I’ve been an addicted knitter for some years now, and have steadily developed my skills in that area. I spent hundreds of dollars on yarn for various projects I had in mind several years ago, but have been stalled on most of them because I’ve lost interest in the projects themselves. One of the hardest things I’m discovering about knitting is matching up a gorgeous, favorite yarn with a project worthy of the stuff.
For example, I have some heather green 100% wool yarn for which I haven’t found a good sweater pattern. I thought I would use it to knit Kate Gilbert’s “Arwen” sweater,
but after knitting up a few inches of it, I got bored. I loved the hood, but for me there was not enough texture or interest, and I hated the hem and sleeves. But what else could I knit that would look good with my genuine Lothlorien leaf brooch? Nothing in my Jo Sharp books appealed (too boxy and conventional). My Viking knitting pattern book had some cool stuff, as did my Alice Starmore fisherman’s sweater books, but I can’t knit a really warm sweater and expect to be able to wear it much in Israel, even in Efrat. I thought about creating an original Shimshonit-designed sweater using the techniques I learned from Priscilla Gibson-Roberts and Deborah Robson’s Knitting In the Old Way, but I couldn’t think of anything original.
I had despaired of finding anything before the moths find the wool, until I was looking today for a knitting pattern to use some pink mohair I’d bought for my daughters for a poncho or cape or shawl or something. I didn’t come across anything interesting for the mohair, but I did come across the Sweaterbabe website which has so many beautiful, creative, interesting knitting patterns, I found at least three or four projects that would work beautifully for my heather green, plus some for my lovely nut brown color wool DK and a dozen other yarns hanging around with nothing to do. Not only are the sweaters, hats, scarves, cowls, and vests wonderful looking, but customers who have knitted her patterns say they are extremely well-written and easy to do, even as first-ever knitting projects. I also liked the finished projects gallery where she posts photos from happy customers proudly wearing their beautifully-knit projects. (I’m especially impressed with how neat and well-knit they look, even on the novice knitters. Photoshop jobs? I hope not.) The site is intended both for knitters and crocheters, and includes advice and tips for both types of crafts. There is also a blog, an email list with monthly free patterns, and an “Ask Sweaterbabe” page to post your specific questions to Sweaterbabe Herself.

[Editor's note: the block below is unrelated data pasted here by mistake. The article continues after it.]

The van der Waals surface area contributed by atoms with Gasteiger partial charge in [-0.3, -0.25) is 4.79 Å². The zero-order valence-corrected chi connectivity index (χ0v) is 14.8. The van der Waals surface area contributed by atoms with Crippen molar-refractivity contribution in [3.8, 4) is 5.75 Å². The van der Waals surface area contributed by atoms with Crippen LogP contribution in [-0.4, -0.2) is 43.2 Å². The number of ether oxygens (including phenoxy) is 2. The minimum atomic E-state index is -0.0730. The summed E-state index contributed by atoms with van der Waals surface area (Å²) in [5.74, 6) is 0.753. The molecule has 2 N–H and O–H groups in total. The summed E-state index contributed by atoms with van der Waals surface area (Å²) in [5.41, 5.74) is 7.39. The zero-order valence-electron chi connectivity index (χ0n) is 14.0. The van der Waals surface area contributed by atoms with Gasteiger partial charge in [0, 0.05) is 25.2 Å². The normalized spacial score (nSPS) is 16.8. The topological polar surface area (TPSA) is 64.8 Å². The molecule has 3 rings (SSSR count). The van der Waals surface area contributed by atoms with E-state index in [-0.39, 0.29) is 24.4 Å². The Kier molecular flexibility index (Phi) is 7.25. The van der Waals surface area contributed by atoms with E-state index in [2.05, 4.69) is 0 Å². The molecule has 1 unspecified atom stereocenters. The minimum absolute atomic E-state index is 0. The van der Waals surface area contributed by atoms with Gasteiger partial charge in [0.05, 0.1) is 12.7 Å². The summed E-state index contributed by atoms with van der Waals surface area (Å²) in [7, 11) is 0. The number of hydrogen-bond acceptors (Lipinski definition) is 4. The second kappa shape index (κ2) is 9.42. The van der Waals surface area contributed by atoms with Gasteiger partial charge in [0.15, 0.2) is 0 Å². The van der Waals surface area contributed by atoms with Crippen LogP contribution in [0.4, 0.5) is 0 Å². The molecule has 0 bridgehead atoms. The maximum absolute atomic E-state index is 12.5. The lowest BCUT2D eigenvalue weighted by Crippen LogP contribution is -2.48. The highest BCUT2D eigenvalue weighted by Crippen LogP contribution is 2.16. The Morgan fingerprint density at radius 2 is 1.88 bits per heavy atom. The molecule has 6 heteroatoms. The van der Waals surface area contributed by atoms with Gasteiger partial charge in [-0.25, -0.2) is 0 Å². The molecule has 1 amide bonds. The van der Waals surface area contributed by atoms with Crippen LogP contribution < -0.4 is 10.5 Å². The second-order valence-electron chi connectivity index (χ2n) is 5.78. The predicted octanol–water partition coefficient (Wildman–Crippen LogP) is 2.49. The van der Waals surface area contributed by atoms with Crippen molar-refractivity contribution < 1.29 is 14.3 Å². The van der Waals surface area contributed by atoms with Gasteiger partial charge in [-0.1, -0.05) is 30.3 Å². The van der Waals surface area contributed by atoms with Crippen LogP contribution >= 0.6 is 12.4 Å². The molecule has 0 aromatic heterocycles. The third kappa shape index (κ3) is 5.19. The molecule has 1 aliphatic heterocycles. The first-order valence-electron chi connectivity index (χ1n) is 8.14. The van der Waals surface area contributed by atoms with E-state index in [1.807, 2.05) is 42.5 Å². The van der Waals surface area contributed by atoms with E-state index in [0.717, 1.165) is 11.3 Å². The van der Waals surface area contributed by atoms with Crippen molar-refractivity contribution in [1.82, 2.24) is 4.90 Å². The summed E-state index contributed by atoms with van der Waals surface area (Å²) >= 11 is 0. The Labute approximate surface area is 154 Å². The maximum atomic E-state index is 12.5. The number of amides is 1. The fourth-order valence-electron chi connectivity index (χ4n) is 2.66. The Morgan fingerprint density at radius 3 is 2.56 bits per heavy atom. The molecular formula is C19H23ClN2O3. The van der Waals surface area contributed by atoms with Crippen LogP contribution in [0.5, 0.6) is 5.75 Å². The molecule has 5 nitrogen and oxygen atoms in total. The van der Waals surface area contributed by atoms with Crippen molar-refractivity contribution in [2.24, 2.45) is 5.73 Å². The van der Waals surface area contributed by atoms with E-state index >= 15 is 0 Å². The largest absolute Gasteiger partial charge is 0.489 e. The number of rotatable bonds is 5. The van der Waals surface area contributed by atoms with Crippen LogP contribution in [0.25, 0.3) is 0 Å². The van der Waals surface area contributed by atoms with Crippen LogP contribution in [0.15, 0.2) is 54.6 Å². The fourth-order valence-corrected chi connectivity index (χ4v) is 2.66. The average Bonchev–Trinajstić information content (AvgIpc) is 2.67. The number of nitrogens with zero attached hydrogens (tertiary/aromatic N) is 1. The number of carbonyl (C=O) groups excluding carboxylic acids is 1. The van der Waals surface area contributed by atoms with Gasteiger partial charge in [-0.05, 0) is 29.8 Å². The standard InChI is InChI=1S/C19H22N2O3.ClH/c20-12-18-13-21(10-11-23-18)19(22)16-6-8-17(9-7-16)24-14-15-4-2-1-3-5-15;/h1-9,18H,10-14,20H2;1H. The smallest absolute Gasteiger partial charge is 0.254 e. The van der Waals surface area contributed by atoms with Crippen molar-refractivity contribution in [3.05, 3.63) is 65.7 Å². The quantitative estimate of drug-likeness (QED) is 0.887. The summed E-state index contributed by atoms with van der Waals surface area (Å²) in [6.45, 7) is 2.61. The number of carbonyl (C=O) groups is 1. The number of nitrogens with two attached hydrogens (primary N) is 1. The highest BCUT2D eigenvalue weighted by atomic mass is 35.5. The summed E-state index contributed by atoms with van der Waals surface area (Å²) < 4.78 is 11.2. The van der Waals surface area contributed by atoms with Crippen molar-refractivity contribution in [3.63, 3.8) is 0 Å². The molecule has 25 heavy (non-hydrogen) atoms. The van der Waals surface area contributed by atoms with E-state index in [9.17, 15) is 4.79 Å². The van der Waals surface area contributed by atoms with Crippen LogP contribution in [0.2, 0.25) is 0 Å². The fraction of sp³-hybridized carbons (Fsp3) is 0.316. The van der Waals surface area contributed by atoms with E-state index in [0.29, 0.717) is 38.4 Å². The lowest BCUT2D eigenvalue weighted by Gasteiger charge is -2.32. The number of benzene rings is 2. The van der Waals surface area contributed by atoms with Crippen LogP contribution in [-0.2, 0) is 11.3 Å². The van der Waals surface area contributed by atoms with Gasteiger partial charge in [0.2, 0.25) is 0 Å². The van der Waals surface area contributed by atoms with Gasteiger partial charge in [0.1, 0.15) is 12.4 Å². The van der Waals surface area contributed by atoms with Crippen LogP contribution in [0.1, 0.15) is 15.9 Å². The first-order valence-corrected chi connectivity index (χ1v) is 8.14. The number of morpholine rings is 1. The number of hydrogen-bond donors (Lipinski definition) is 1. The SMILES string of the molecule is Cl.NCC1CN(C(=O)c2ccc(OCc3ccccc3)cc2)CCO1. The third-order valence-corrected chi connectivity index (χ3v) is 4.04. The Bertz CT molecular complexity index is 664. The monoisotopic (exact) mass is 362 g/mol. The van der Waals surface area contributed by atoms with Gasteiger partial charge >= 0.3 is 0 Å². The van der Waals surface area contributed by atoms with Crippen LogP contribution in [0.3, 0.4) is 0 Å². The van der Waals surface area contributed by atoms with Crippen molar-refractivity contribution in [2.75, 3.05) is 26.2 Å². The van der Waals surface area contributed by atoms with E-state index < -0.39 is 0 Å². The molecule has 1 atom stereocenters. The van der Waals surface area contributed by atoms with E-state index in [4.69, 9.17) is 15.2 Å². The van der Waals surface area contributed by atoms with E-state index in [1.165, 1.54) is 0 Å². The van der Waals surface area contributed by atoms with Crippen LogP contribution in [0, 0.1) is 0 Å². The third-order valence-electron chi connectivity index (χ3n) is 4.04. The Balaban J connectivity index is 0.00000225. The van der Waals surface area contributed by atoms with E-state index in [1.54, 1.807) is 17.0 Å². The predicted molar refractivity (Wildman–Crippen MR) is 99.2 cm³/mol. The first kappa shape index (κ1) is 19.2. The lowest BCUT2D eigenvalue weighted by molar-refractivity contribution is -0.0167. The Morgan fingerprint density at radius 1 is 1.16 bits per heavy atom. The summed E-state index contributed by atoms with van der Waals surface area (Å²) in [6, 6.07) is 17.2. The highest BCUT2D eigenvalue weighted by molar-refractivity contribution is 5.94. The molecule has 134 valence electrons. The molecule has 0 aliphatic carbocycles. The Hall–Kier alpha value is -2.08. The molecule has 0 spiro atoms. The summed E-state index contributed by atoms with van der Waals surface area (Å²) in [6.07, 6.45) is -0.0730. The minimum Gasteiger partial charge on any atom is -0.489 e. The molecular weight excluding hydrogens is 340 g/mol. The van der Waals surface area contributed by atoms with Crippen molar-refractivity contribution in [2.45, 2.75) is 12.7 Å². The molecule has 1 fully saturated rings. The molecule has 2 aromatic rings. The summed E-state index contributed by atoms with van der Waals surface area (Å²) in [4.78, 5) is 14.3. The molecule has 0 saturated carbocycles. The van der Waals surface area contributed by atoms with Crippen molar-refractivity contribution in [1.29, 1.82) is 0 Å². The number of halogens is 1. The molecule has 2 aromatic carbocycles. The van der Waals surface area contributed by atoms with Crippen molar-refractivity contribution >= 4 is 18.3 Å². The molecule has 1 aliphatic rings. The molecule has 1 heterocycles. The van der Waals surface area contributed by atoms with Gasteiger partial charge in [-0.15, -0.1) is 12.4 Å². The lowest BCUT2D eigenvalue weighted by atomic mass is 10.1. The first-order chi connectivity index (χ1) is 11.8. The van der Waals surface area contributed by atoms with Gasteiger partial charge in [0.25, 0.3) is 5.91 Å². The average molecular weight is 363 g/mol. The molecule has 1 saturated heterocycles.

I have traditionally been a cable fan, knitting standard-shaped sweaters and avoiding openwork. But I’m getting more interested in lacework in my middle age, and Sweaterbabe’s many sweaters with lace combined with cables and unusual shapes have me intrigued. In the end, I have decided to knit either this lacy drape-front cardigan (which I can close with either my Lothlorien pin or the lovely silver scarf pin my friend Heather gave me) :
or this dramatic wrap cardigan:
And with all of Sweaterbabe’s dozens of other projects, I think I’ll be busy throughout the winter.